There's a character in The Banner Saga called Egil. You probably won't remember much about him even if you played the first game, aside from the fact that he carries a big shield and clearly fancies the protagonist's daughter, Alette. He's alright, but a little forgettable in what becomes an epic tale of giants, magic and a world-devouring serpent. In fact, according to the developers, only something like five percent of players managed to keep him alive throughout the events of the first game. A fairly minor character, then. But as part of that five percent of players (not bragging, just saying), I was delighted to see Egil play a small role in The Banner Saga 2 after importing my save file. These games delight in conveying the terrible burdens of leadership and so it feels especially important that the choices made so far have meant something.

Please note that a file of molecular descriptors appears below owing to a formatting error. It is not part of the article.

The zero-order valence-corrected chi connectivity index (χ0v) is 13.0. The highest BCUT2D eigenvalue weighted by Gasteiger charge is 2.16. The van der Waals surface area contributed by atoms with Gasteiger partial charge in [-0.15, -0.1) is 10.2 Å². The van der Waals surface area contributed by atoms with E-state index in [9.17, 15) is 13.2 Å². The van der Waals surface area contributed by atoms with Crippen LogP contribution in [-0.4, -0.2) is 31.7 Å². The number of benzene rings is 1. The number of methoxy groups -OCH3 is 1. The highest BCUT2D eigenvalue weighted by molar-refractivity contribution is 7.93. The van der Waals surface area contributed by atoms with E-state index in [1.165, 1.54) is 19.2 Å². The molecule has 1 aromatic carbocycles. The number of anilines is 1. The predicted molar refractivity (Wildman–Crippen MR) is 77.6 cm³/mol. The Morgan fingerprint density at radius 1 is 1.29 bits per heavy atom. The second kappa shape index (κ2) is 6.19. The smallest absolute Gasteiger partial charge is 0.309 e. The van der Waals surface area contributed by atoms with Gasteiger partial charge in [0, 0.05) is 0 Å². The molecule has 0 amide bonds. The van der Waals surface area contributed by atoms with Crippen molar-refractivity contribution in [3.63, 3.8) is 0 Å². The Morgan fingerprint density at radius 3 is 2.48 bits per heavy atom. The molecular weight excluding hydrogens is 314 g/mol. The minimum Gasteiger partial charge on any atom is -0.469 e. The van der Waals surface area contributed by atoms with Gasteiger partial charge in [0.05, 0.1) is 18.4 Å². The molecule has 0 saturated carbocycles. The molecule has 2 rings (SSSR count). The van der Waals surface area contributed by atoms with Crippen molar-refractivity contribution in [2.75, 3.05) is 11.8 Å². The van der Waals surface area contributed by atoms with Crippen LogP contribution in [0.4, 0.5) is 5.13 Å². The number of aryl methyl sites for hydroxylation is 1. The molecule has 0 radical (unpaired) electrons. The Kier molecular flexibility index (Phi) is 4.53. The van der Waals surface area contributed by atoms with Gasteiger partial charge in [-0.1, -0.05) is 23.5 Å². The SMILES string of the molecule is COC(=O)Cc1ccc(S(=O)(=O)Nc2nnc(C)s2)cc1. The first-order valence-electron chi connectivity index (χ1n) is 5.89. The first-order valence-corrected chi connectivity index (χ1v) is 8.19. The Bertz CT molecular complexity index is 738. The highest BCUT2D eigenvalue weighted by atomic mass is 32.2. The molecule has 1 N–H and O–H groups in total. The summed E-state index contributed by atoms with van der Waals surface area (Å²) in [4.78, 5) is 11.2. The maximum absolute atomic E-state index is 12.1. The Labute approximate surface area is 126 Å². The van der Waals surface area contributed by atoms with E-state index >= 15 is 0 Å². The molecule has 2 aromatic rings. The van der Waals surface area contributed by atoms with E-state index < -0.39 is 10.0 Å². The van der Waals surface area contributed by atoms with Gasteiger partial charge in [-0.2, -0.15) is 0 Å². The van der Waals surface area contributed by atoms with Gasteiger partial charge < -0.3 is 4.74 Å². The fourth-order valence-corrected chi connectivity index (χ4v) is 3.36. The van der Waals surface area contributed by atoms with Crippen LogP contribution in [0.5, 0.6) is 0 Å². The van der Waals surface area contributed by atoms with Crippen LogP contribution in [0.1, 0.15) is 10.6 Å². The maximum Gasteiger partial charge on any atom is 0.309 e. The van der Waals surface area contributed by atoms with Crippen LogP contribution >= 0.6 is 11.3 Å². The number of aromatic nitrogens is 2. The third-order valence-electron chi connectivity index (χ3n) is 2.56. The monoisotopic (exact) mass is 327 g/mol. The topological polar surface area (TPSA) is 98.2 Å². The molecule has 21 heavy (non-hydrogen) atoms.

In fact, as I began this second game in what will be a trilogy, I realised that alongside Egil, something like half of the heroes in my group could have been killed off in The Banner Saga had I opted for a different narrative choice. This was somewhat overwhelming to begin with, as each character retains their level, abilities and items from the previous game - that ends up being a lot of numbers to refamiliarise yourself with. But crucially, it felt like I was leading my caravan, my survivors.